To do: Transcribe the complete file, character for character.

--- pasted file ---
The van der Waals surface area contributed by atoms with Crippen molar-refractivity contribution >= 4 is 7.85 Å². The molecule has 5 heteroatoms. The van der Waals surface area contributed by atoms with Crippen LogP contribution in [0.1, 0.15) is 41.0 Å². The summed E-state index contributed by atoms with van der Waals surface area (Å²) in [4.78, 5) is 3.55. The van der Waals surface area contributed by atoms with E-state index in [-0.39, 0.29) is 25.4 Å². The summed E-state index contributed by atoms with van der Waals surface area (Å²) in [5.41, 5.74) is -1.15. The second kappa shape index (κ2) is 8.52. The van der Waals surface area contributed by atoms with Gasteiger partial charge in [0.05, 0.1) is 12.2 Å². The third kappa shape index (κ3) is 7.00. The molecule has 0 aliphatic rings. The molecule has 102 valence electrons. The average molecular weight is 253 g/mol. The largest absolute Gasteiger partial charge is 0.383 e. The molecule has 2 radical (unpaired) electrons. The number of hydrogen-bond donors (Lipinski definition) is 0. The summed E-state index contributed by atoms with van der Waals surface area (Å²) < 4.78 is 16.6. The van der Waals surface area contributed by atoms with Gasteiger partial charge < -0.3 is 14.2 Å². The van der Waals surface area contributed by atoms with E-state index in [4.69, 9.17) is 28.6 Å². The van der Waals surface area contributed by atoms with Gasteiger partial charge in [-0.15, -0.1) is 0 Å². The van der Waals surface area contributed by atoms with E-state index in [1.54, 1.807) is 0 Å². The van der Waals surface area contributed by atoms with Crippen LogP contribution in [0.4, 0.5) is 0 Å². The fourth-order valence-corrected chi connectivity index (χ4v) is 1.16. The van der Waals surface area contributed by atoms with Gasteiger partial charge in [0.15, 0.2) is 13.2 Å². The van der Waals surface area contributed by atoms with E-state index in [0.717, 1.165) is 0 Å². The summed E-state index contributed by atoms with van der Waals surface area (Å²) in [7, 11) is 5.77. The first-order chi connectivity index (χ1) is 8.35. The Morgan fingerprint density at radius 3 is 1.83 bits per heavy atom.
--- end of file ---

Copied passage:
The van der Waals surface area contributed by atoms with Crippen molar-refractivity contribution >= 4 is 7.85 Å². The molecule has 5 heteroatoms. The van der Waals surface area contributed by atoms with Crippen LogP contribution in [0.1, 0.15) is 41.0 Å². The summed E-state index contributed by atoms with van der Waals surface area (Å²) in [4.78, 5) is 3.55. The van der Waals surface area contributed by atoms with E-state index in [-0.39, 0.29) is 25.4 Å². The summed E-state index contributed by atoms with van der Waals surface area (Å²) in [5.41, 5.74) is -1.15. The second kappa shape index (κ2) is 8.52. The van der Waals surface area contributed by atoms with Gasteiger partial charge in [0.05, 0.1) is 12.2 Å². The third kappa shape index (κ3) is 7.00. The molecule has 0 aliphatic rings. The molecule has 102 valence electrons. The average molecular weight is 253 g/mol. The largest absolute Gasteiger partial charge is 0.383 e. The molecule has 2 radical (unpaired) electrons. The number of hydrogen-bond donors (Lipinski definition) is 0. The summed E-state index contributed by atoms with van der Waals surface area (Å²) < 4.78 is 16.6. The van der Waals surface area contributed by atoms with Gasteiger partial charge < -0.3 is 14.2 Å². The van der Waals surface area contributed by atoms with E-state index in [4.69, 9.17) is 28.6 Å². The van der Waals surface area contributed by atoms with Gasteiger partial charge in [-0.15, -0.1) is 0 Å². The van der Waals surface area contributed by atoms with E-state index in [1.54, 1.807) is 0 Å². The van der Waals surface area contributed by atoms with Crippen LogP contribution in [0.4, 0.5) is 0 Å². The fourth-order valence-corrected chi connectivity index (χ4v) is 1.16. The van der Waals surface area contributed by atoms with Gasteiger partial charge in [0.15, 0.2) is 13.2 Å². The van der Waals surface area contributed by atoms with E-state index in [0.717, 1.165) is 0 Å². The summed E-state index contributed by atoms with van der Waals surface area (Å²) in [7, 11) is 5.77. The first-order chi connectivity index (χ1) is 8.35. The Morgan fingerprint density at radius 3 is 1.83 bits per heavy atom.